Adam Devine Dishes on Pitch Perfect TV Show Bumper in Berlin

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Barring Buffy and M*A*S*H, it’s not often that a television spin-off of a hit movie actually stands on its own and succeeds in the medium. Pitch Perfect: Bumper in Berlin, however, does a great job at creating something delightfully quirky from a supporting character in the massively popular Pitch Perfect movies. The original Peacock series takes Bumper Allen, the humorously obnoxious antagonist of the first film played by Adam Devine, and forms a funny redemption saga around him.


Picking up years after his appearance in Pitch Perfect 2, the new six-episode show finds Bumper down on his luck. Sure, he’s pursuing his dream to be an a cappella king, but his gigs are at retirement homes and his bandmates all have careers or families. When he receives a call from Pieter Krämer (Flula Borg, who also starred in Pitch Perfect 2), Bumper gets an opportunity to chase fame in Germany, where a video he’s done has gone especially viral. Nothing works out perfectly, though, and the result is a bright, charming comedy from showrunner Megan Amram (The Good Place, Silicon Valley). Devine spoke with MovieWeb about the series, his character, and his Pitch Perfect future.

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Adam Devine Builds His Famous Character

Pitch Perfect Bumper in Berlin with Adam Devine
NBCUniversal

Devine is a very funny actor who’s familiar with television, having starred in and co-created the long-running series Workaholics, not to mention the series Adam Devine’s House Party, Uncle Grandpa, The Righteous Gemstones, and Green Eggs and Ham. However, it’s the first Pitch Perfect film that perhaps made the most initial impact on Devine’s career. “Obviously, those movies changed my life,” said Devine, “so I was excited when they brought this idea to me.”

Related: Exclusive: Workaholics Movie Begins Filming in Spring 2023, Says Adam Devine

When discussing Devine’s character, Bumper in Berlin showrunner Amram said, “My favorite type of character to write for, which I’m not even saying Bumper is one of, is like Homer Simpson, Andy Dwyer from Parks and Rec, or Jason in The Good Place. I am obsessed with the good-hearted, maybe ignorant guy.” For many, that character archetype describes much of Devine’s roles, though he matures and develops in Pitch Perfect: Bumper in Berlin. Devine explained:

At this point, it feels a little like typecasting. At first, you’re like, “Is Adam exactly like that?” I agree with Megan that those are my favorite characters to play. There’s something so endearing about a sweet, nice guy who is also a total idiot. And I think from the movies, I was more of the antagonist, and I was kind of the villain. Like, I have a Teen Choice Award, I have a surfboard that says Best Movie Villain. I beat Bane [from The Dark Knight Rises] that year, for the first Pitch Perfect movie. But if you’ve seen him in the new series, Bumper in Berlin, he’s grown as a person a little bit, and he’s less of a villain. You see that life has sort of hit him hard, and he realizes he can’t be as wildly mean to people as he was, specifically in the first movie.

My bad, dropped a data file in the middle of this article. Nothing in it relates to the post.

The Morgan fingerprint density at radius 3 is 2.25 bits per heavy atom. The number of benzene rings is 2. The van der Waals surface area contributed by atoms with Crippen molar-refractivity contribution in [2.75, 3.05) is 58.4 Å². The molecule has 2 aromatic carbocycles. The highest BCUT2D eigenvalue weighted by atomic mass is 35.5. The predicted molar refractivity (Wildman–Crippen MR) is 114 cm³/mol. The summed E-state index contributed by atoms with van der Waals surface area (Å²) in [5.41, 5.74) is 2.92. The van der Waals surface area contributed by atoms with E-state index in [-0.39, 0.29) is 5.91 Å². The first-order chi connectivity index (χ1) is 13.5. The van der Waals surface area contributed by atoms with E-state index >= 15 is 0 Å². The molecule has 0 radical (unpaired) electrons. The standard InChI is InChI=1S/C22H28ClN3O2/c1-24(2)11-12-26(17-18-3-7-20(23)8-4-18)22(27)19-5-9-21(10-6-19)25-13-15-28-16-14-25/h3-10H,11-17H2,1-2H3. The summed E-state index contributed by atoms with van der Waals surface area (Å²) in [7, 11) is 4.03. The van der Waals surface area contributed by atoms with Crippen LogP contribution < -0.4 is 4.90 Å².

Bumper Becomes Relatable in the Pitch Perfect TV Show

Adam Devine a cappella in Pitch Perfect Bumper in Berlin on Peacock 2022
NBCUniversal

This type of character has been a classic aspect of sitcoms since they began, but Bumper actually grows in Berlin, even if the road to Hell is often paved with good intentions. He stumbles into a lot of sticky situations and creates some amusing chaos, but he’s ultimately trying, and that’s partly what endears him to the audience. Instead of being some silky-voiced villain, he actually begins as an underdog and becomes someone who is trying to change with the help of some new friends in Berlin.

Related: Pitch Perfect: How Each Installment Improved Beca’s Story

“I think everyone can sort of relate to being in that place in your life,” said Devine, “where you feel stuck, and you want to be bigger and better than you currently are. And you just feel like you don’t know how to do it, and you’re not given the shot to do it. So it’s sort of wish fulfillment for anyone who’s just like, ‘Man, I wish I could just pack up and move somewhere and follow my dream, but I never will.’ Bumper gets the opportunity, and he does. Now whether he actually makes all those dreams come true, you know, we’ll have to wait and see.”

Devine Discusses the Pitch Perfect Future

Devine and the rest of the Pitch Perfect: Bumper in Berlin gang (including hilarious turns from Jameela Jamil and film icon Udo Kier) have managed to do something pretty special with this quaint, feel-good spinoff; perhaps it was just the expectations of the thing, but Devine has frequently heard from critics that they were “surprised by how much they liked it.” While that could come across as insulting out of context, it rings true — this Pitch Perfect show is a charismatic, funny little surprise this holiday season.

It also gave Devine a chance to follow up on the character and the film which, as he said, changed his life. “I wasn’t in the third movie, so this is my chance to put a bow on my Pitch Perfect experience,” explained Devine. Now that he’s gift-wrapped this important personal milestone in his career, will the Bumper character live beyond these six episodes?

“Well, I don’t know about seven seasons of it, but I would like to do another season of it, for sure,” said Devine. “I really enjoyed doing it. And we only did six episodes, so it’s only such a small amount, especially for a series. So I would, I’d like to be more in the 20-episode range. I think that would be good enough to tell the full arc of a Bumper story.” Here’s hoping.

All episodes of Pitch Perfect: Bumper in Berlin are now streaming on Peacock.

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